“Do you believe everything that you hear, see and read?”
Dr Rasmus Kleis Nielsen
Dr Lucas Graves
What do ordinary people think fake news is? To provide a bottom-up supplement to a debate that has been top-down, driven by journalists, media critics, technology companies, policymakers and a few academics, we have analysed data from a series of focus group discussions with news users in the United States, the United Kingdom, Spain, and Finland.
In a new RISJ factsheet, Rasmus Kleis Nielsen and Lucas Graves analyse the qualitative evidence we have. The most striking result is that people clearly and repeatedly underline that they see the difference between “fake news” and “news” as one of degree rather than a clear distinction, and that while they feel they come across fake news on social media and other platforms, they see journalists and politicians as the more prominent purveyors of fake news.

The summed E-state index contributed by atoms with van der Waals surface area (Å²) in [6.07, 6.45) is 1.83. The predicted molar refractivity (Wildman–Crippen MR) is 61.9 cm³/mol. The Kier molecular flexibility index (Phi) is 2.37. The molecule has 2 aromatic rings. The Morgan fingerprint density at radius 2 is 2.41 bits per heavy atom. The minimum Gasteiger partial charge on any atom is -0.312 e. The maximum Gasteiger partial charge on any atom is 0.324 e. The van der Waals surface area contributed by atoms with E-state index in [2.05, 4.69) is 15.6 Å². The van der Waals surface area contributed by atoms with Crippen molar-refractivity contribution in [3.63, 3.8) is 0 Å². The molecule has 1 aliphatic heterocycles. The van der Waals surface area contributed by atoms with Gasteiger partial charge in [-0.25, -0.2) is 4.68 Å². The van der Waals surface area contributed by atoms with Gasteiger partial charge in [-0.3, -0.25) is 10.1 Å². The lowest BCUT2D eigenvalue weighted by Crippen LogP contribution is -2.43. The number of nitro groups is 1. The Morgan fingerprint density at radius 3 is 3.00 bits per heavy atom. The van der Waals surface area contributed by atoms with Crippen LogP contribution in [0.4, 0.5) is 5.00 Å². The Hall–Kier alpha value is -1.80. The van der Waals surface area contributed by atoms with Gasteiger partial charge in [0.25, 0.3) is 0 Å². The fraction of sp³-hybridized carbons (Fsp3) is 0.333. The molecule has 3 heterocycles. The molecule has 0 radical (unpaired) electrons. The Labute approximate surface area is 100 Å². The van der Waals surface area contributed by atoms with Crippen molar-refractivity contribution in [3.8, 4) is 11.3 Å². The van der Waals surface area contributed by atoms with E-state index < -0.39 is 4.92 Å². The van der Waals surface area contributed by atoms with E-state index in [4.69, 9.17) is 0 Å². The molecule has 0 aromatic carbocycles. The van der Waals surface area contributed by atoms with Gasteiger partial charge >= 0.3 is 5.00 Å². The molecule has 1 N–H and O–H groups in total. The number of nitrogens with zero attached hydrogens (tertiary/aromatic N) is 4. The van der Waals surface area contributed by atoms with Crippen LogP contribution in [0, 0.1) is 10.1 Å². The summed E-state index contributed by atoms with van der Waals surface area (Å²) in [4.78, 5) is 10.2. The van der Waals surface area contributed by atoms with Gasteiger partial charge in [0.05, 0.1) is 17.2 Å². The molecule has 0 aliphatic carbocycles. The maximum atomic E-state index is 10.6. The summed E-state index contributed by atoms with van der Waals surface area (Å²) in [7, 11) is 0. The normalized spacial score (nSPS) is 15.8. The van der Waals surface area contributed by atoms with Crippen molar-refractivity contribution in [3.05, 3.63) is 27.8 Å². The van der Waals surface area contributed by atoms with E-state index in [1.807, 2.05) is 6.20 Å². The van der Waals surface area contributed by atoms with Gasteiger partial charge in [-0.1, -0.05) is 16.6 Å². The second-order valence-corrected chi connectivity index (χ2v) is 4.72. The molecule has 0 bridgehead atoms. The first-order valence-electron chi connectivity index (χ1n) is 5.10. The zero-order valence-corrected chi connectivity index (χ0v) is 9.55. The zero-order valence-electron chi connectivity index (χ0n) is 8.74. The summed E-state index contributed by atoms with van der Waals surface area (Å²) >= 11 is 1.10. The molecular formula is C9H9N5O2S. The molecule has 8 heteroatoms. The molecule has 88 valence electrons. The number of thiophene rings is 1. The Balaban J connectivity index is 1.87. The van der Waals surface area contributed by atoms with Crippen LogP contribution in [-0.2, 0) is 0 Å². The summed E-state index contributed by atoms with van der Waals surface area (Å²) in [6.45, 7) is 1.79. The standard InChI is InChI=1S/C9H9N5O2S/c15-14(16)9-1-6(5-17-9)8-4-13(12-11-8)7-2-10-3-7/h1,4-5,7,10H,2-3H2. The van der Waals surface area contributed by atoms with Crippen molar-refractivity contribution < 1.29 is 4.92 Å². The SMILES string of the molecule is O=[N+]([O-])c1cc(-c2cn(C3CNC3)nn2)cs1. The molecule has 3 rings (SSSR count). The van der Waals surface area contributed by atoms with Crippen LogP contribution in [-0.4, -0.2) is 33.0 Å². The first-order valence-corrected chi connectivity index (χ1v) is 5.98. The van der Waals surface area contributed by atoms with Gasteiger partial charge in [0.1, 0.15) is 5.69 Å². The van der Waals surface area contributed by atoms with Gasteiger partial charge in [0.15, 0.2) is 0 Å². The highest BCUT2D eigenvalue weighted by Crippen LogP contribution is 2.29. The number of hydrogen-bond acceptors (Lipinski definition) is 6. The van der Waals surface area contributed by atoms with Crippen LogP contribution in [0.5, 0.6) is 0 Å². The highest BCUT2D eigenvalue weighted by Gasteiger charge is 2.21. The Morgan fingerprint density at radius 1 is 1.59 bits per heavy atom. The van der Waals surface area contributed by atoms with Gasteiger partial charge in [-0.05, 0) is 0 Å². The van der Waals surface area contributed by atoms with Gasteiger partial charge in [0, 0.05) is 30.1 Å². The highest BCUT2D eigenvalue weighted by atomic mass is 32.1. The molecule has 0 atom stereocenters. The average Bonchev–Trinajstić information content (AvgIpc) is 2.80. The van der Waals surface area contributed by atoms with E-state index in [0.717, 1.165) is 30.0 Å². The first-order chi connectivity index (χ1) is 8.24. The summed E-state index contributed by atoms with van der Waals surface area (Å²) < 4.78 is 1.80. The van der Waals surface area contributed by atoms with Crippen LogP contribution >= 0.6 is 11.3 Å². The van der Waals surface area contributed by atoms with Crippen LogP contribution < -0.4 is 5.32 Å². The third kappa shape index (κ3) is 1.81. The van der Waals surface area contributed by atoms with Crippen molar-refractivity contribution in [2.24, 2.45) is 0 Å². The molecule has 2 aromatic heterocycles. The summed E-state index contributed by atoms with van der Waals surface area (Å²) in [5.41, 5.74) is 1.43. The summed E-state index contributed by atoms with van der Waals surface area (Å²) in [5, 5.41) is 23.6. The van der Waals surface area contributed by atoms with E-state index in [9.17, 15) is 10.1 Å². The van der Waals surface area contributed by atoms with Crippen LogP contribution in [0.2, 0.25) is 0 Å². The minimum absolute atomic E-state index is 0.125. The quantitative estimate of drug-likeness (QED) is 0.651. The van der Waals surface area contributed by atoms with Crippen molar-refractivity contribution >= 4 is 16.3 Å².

When asked to provide examples of fake news, people identify poor journalism, propaganda (including both lying politicians and hyper partisan content), and some kinds of advertising more frequently than false information designed to masquerade as news reports. Fake news is experienced as a problem driven by a combination of some news media who publish it, some politicians who contribute to it, and some platforms that help distribute it.
“Our findings suggest,” says RISJ Senior research Fellow Lucas Graves “that for most ordinary people, fake news is only in part about fabricated news reports narrowly defined, and much more about a wider discontent with the information landscape—including news media and politicians as well as platform companies.”
RISJ Director of Research Rasmus Kleis Nielsen says “Tackling false news narrowly speaking is important, but it will not address the broader issue that people feel much of the information they come across, especially online, consists of poor journalism, political propaganda, and misleading forms of advertising and sponsored content.”